Samsung’s Galaxy Note, the smartphone with the 5.3-inch screen, seems to have struck a nerve with customers because one million of the devices have been shipped to retailers in the two months since its release.
Shipping numbers are always higher than sales numbers but a million units is nothing to shrug at. What’s more, the phone, which has only been released in a limited number of nations, hasn’t even made it to the United States yet.
When the phone was released more than a few experts doubted it could be more than a niche product, given that Dell’s experiments with smartphones with tablet-sized screens produced disastrous results.
The Galaxy Note is expected to reach North America this year, with AT&T and Sprint reportedly lining up to carry a version of the smartphone.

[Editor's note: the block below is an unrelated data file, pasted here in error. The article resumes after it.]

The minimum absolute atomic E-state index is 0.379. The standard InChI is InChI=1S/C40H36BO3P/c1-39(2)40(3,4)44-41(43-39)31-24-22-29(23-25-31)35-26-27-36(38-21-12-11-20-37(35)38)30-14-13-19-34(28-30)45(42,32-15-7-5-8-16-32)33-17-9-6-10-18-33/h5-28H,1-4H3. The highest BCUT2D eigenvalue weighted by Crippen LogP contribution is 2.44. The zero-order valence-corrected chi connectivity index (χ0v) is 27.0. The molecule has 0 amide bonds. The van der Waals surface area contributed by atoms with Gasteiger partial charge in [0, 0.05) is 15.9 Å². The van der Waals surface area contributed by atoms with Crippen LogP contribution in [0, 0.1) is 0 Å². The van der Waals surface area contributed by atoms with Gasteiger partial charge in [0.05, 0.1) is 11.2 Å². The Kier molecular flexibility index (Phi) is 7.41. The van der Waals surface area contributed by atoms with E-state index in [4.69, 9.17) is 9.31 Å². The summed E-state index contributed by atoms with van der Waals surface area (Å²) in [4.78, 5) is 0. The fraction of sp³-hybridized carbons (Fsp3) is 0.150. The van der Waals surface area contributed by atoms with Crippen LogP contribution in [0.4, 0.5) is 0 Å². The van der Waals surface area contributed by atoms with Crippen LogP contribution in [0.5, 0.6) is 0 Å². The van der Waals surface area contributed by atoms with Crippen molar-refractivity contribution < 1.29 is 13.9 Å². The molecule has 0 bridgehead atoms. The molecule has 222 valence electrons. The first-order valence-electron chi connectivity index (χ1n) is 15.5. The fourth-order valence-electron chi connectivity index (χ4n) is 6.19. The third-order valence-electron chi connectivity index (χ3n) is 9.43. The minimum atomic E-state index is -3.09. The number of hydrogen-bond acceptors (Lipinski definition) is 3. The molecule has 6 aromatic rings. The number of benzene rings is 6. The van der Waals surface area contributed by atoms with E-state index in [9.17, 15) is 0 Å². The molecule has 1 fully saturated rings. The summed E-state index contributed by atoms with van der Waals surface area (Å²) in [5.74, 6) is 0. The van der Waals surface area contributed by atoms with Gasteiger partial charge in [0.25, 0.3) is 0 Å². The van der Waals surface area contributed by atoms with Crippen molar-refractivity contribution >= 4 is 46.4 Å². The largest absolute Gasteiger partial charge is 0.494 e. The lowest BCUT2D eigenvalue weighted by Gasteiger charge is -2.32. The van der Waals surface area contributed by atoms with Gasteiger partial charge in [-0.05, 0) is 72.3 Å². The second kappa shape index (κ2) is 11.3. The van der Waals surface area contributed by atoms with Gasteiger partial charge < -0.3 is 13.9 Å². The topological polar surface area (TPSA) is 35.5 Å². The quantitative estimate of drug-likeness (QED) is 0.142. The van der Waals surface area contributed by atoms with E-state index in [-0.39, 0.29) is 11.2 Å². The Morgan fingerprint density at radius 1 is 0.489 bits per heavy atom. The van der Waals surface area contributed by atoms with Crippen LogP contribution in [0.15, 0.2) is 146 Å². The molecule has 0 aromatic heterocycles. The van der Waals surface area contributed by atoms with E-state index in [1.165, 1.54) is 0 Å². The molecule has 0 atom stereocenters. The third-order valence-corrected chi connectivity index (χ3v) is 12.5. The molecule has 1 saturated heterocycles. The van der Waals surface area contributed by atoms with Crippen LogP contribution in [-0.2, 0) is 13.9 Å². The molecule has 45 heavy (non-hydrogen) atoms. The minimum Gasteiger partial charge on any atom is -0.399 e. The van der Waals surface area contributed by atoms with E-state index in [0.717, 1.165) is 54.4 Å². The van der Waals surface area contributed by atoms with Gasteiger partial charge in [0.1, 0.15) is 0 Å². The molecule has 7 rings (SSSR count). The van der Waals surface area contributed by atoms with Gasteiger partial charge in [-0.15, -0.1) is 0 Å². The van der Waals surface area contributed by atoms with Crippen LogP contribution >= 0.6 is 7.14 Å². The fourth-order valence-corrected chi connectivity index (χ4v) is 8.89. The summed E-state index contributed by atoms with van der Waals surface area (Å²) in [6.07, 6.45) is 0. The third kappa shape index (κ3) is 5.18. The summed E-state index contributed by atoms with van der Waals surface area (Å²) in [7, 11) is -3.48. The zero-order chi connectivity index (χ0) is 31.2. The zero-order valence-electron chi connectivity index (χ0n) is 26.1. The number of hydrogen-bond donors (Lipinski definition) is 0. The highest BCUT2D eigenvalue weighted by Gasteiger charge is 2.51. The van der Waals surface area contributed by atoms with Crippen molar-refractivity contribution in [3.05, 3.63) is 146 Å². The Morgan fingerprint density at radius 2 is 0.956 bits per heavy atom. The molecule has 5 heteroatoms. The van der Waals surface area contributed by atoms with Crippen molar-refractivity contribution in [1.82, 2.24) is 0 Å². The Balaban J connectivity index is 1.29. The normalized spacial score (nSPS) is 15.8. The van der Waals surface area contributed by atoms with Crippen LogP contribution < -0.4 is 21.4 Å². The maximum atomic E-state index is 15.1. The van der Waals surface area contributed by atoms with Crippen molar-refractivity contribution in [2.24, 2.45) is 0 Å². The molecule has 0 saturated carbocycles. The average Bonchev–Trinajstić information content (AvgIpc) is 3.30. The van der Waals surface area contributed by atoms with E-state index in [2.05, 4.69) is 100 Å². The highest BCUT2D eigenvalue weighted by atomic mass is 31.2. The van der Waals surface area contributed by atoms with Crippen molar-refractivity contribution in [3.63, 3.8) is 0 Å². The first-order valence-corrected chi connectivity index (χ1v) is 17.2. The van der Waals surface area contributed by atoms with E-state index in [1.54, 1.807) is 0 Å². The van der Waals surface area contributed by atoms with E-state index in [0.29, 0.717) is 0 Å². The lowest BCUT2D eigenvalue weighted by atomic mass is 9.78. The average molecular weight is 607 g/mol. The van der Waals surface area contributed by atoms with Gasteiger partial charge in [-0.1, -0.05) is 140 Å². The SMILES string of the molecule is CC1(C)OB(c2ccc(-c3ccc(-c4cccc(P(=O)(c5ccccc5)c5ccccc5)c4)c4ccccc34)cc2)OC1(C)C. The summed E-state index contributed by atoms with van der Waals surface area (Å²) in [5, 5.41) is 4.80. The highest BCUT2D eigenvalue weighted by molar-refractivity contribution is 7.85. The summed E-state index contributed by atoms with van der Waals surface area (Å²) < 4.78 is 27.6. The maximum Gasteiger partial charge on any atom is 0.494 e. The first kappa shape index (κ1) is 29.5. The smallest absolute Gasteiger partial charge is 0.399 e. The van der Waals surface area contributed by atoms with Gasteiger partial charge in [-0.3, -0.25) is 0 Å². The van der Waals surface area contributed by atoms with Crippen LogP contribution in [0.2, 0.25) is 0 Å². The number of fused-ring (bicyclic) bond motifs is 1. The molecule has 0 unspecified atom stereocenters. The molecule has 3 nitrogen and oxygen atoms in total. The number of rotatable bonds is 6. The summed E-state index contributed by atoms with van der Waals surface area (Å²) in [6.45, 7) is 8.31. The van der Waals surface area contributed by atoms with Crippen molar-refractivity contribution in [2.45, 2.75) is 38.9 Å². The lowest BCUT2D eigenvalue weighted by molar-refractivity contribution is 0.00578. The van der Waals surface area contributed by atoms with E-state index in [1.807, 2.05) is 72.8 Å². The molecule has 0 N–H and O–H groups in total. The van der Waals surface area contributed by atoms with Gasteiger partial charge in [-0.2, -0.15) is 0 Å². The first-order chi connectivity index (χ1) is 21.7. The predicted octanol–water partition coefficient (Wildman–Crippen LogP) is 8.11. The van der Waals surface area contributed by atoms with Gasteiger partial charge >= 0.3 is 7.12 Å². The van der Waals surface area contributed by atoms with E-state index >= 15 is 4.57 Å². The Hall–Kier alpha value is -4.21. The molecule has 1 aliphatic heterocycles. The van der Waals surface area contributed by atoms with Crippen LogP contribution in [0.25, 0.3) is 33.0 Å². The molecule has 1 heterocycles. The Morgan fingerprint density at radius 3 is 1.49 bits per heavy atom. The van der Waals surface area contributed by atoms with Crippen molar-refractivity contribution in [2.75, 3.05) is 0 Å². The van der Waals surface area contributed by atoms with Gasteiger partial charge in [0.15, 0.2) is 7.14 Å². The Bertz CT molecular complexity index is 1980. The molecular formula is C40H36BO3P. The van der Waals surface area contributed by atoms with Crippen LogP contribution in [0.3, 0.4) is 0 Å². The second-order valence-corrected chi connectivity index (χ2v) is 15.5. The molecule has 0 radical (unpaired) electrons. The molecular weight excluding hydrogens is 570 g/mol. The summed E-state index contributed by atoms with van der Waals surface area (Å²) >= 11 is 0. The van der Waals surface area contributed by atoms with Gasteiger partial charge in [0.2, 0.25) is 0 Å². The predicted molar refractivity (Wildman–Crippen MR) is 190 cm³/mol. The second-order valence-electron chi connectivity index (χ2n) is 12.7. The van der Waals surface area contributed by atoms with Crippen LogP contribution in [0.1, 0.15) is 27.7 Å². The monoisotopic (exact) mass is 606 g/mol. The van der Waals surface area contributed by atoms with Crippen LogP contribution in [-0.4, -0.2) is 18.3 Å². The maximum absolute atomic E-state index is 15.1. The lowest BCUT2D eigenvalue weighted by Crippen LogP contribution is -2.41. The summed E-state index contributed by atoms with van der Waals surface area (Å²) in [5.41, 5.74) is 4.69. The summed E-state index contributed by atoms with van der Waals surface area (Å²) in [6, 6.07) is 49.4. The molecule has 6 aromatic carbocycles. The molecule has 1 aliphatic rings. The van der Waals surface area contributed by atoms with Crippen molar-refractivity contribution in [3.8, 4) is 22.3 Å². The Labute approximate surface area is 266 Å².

Unlike its European counterparts, the AT&T version of the device will have an NFC chip for secure financial transactions, according to SamMobile. The website also noted that the AT&T Note will be running Android 2.3 Gingerbread, although videos circulating on the Internet showing the Note running Android 4.0 Ice Cream Sandwich have been impressive, so its arrival on the device probably isn’t far away.
Fewer details have been reported about the Sprint model of the device, but it is rumored that the wireless carrier will be touting its version of the Note at CES next week.
Last year some 93 models of Android smartphone were introduced in the United States alone. With that much noise in the market, phone makers are hard pressed to make their products gain mindshare among consumers. One of Samsung’s strategies has been to push phones with bigger screens. Whether it’s a successful strategy remains to be seen, but the initial returns from the precincts where the Note is available indicate it’s a strategy that seems to be working.
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